Design Sprint workshop is one of the trendiest product/design buzzwords you’re hearing these days. Rightfully so. It was initially designed at Google Venture and is defined as:
The sprint is a five-day process for answering critical business questions through design, prototyping and testing ideas with customers. Developed at GV, it’s a “greatest hits” of business strategy, innovation, behavior science, design thinking, and more — packaged into a battle-tested process that any team can use.
I went in length on what Design Sprint is and how you can benefit from it in both of those articles.
To bring you up to speed, the effectiveness of Design Sprint lies in its NO BS attitude. Some of the advantages: cut the endless discussions, control the big egos in the room and give room to shy people to express their ideas. It also imposes a strict time frame on every step of the process and offers clear end-results by the end of each step.
The thick notion behind the Design Sprint workshop is that it’s lengthy and expensive. Let me go in-depth on each of these two points and break them down for you.
Is the 5(or 4)-day Design Sprint workshop lengthy?
Short-sided answer: YES / Educated answer: NO
Many have talked about the danger of jumping quickly into the implementation of a solution that was not verified carefully. Arriving at a problem-solution space upon which you can lay the foundations of numerous products and services requires an in-depth, cutting-edge, and iterative study of the tensions and goals behind the enterprise. I even argue that holding only a one-time Design Sprint workshop is not enough. The results must be challenged even more.
Then, let’s rephrase the question and see if our answer is changed. Is it an effective strategy to take as much time as needed to verify the problem-solution space thoroughly to avoid hitting a dead-end later on?
Yes, it can be expensive if your business is at its infantile stage. For other businesses, no.
Investing 5k for a week of intense work knowing that you’d be ready to risk 1M in funding by the end of the process? Only 0.005% of this total funding sounds like a great investment to me.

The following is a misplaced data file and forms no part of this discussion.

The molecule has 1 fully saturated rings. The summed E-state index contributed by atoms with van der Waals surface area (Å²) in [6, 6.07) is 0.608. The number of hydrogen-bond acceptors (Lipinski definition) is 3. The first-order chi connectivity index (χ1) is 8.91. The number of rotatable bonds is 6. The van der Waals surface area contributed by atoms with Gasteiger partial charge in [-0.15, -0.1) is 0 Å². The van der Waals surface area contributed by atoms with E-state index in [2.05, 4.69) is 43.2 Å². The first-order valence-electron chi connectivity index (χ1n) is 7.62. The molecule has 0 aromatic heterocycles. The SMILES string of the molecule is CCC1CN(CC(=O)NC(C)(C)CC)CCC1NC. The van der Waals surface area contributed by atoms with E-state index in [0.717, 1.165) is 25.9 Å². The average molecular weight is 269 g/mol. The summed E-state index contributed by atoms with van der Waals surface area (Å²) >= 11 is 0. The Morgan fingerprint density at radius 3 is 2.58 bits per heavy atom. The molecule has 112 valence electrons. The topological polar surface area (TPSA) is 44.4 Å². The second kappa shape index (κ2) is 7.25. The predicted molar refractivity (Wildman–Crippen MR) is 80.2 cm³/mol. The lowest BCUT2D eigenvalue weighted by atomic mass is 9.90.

If you break down the Design Sprint, you’ll know each day has its own applications. Here’s the rough run-down of what happens during each day:
Day-1 is about investigating the problem, mapping the system, defining and prioritizing the areas with high potential for further investigations, researching the possible problems, and taking notes.
Day-2 is about sketching and prioritizing different ideas for further mock-ups and creating storyboards out of the final solutions.
Day-3 is about prototyping or making a fake product that will be tested during the next day.
Day-4 is about testing the (fake) product with selected users and gathering feedback.
When we work with clients, depending on what they have done prior to our collaboration, we’d either run a full workshop with them or adjust it to meet their needs.
Let me walk you through a recent workshop we did with BookAStreetArtist.com. They wanted to gain clarity over some of their biggest assumptions and needed a rigid, clear process to help them do so. They were not ready to develop the entire solutions at this stage and they only were interested in simplifying their path going forward. Consequently, I diagnosed that they only needed a day-1 medicine.
By studying their case, I adjusted the Design Sprint workshop to verify their assumptions and guide them to a clearer state of mind. The results?
We’re a creative studio based in Berlin and our clients span from industry leaders to promising startups. We noticed that these companies are not stingy when it comes to praising the Design Sprint workshops. Indeed, it represents for them and for every busy and buzzing company the perfect problem-solving process; timed, quick, and results-driven. Feel free to discuss this with us if this article resonates with you to some extent.
Check our workshop and events here:Design Thinking and Innovation – Only Workshops
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